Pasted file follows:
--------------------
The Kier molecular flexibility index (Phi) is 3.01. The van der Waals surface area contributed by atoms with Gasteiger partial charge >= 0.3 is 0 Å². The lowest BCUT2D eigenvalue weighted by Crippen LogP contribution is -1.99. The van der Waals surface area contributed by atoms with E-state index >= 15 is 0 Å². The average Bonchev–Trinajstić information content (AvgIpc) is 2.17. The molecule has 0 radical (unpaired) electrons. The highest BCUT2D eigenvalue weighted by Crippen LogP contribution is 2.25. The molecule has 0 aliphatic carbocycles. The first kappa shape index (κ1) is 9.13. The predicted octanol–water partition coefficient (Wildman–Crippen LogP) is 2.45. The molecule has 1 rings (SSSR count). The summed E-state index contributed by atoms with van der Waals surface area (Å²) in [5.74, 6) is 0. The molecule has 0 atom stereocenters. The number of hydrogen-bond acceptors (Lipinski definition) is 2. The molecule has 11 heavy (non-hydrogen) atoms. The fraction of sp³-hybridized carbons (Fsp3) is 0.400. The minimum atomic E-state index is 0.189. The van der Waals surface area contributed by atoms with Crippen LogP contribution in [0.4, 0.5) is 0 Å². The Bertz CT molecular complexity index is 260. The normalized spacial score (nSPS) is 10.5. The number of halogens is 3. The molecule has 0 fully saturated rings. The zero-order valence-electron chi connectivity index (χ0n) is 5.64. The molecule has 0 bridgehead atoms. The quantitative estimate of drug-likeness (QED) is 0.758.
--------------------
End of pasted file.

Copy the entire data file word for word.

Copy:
The Kier molecular flexibility index (Phi) is 3.01. The van der Waals surface area contributed by atoms with Gasteiger partial charge >= 0.3 is 0 Å². The lowest BCUT2D eigenvalue weighted by Crippen LogP contribution is -1.99. The van der Waals surface area contributed by atoms with E-state index >= 15 is 0 Å². The average Bonchev–Trinajstić information content (AvgIpc) is 2.17. The molecule has 0 radical (unpaired) electrons. The highest BCUT2D eigenvalue weighted by Crippen LogP contribution is 2.25. The molecule has 0 aliphatic carbocycles. The first kappa shape index (κ1) is 9.13. The predicted octanol–water partition coefficient (Wildman–Crippen LogP) is 2.45. The molecule has 1 rings (SSSR count). The summed E-state index contributed by atoms with van der Waals surface area (Å²) in [5.74, 6) is 0. The molecule has 0 atom stereocenters. The number of hydrogen-bond acceptors (Lipinski definition) is 2. The molecule has 11 heavy (non-hydrogen) atoms. The fraction of sp³-hybridized carbons (Fsp3) is 0.400. The minimum atomic E-state index is 0.189. The van der Waals surface area contributed by atoms with Crippen LogP contribution in [0.4, 0.5) is 0 Å². The Bertz CT molecular complexity index is 260. The normalized spacial score (nSPS) is 10.5. The number of halogens is 3. The molecule has 0 fully saturated rings. The zero-order valence-electron chi connectivity index (χ0n) is 5.64. The molecule has 0 bridgehead atoms. The quantitative estimate of drug-likeness (QED) is 0.758.